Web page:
David McVicar's production of Le nozze di Figaro transposes Mozart's opera to 1830s France. The revolution anticipated by Beaumarchais has happened, and the slow unravelling of an order that will be lost within a century has started. Still run by an army of servants, Count Almaviva's household shows signs of decay. The plaster is cracked, the windows dirty, and a speculative design of an industrial machine - perhaps one the Count will invest in on his arrival as ambassador to London - can be seen in the study.
Aside from the elegiac late-summer beauty of Paule Constable's lighting and Tanya McCallin's set, the most striking aspect of this Figaro is its seriousness. But for a brief reference to Charlie Chaplin in "Se vuol ballare" and the dreamlike Jarmanesque scene change for the Act III finale, this is not a playful production. McVicar's protagonists are Romantics who feel acutely the nuances of rejection. The Count (Gerald Finley) and Countess (Dorothea Röschmann) are a married couple who, as George Eliot put it, "make sad mistakes about their symptoms". In a vastly different way to that envisaged by Mozart or Da Ponte, this is revolutionary.
Space forbids a catalogue of the sidelong glances, the bitten ribbons, and the subtle movements of the non-singing actors. (I half-wondered whether the oldest maid was Barbarina remembering her youth.) McVicar is good at details. What makes the production outstanding, however, is the way in which he and Antonio Pappano have identified the points at which the opera changes focus - the scene change above, and that between Acts I and II - and shaped the drama around them. With Finley's suave, complex Count, and Röschmann's impassioned Countess as the tragic heart of the opera - their Act III arias are devastatingly good - the ease between Figaro (Erwin Schrott) and Susanna (Miah Persson) shows what they have lost, while that between Marcellina (Graciela Araya) and Bartolo (Jonathan Veira) shows what can be recaptured.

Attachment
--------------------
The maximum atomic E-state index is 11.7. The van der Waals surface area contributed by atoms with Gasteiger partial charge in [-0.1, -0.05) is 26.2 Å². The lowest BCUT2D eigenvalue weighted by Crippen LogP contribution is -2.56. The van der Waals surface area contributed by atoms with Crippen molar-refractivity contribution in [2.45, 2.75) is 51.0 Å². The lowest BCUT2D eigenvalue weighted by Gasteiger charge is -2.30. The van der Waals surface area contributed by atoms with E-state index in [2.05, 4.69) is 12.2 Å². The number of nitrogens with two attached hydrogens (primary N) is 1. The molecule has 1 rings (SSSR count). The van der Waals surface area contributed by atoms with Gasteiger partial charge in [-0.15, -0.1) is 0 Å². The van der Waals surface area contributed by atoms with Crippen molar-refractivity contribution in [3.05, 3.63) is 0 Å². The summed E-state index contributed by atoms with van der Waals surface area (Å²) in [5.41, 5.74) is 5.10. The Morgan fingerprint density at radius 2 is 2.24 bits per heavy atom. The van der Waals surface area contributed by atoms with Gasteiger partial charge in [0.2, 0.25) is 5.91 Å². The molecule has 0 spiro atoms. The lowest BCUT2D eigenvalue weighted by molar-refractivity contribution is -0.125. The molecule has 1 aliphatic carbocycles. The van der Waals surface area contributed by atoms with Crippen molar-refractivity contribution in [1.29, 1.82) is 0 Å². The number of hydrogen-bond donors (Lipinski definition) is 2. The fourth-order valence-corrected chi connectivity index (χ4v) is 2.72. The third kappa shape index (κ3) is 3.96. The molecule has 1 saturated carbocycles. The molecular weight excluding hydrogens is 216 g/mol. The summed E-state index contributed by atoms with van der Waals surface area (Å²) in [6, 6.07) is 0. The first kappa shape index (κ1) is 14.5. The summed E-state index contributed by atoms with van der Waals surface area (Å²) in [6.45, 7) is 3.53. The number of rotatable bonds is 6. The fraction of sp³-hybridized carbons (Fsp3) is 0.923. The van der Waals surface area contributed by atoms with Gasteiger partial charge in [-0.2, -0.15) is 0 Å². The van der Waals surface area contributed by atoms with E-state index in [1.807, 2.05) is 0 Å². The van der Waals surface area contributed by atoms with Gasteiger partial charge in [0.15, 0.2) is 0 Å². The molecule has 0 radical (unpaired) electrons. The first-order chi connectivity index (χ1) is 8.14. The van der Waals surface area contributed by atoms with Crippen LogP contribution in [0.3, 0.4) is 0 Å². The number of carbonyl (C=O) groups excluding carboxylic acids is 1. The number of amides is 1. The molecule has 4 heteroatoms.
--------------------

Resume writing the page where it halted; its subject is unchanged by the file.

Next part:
Already hailed as the Brando of opera, Schrott's closest cinematic likeness is in fact the young Mel Gibson. It's not just the Ultrabrite teeth. It's the ants-in-his-pants twitchiness of an actor desperate to deliver - or ad lib - his next line. This itching-powder urgency is engaging in the recitatives but unwieldy in Figaro's arias. When not muttering, his is a hefty lug of a voice - the Lenny to Finley's George - and he has difficulty controlling it. Schrott aside, the only thistles in this rose garden are the chorus, who have little to do but did it badly, and Araya's Marcellina: a terrific comic characterisation undermined by choleric coloratura. Rinat Shaham's delicate Cherubino and Ana James's ditsy Barbarina are scampering Goya urchins, Persson's sharp-witted Susanna sweet and spicy. Philip Langridge's louchely dandyfied Basilio amuses, while Veira again does the best eye-rolling in the business. The ensembles, and too many of the arias to list, are impeccably phrased.
If Pappano's harpsichord continuo is too secco for comfort - I enjoyed the "Rule Britannia" quotation - the orchestral playing is wonderful: nippy, witty, languid in the right places, and totally engaged with the rhythm of the production. The trumpeters and horn players played sans valves, and their sunlit sound and pristine articulation of the flourishes in "Non piu andrai" were peerless. This is a thoroughly thought-out Figaro: strong, clear, sincere, and worth its weight in cut-price anniversary compilations and chocolate-coated marzipan balls.
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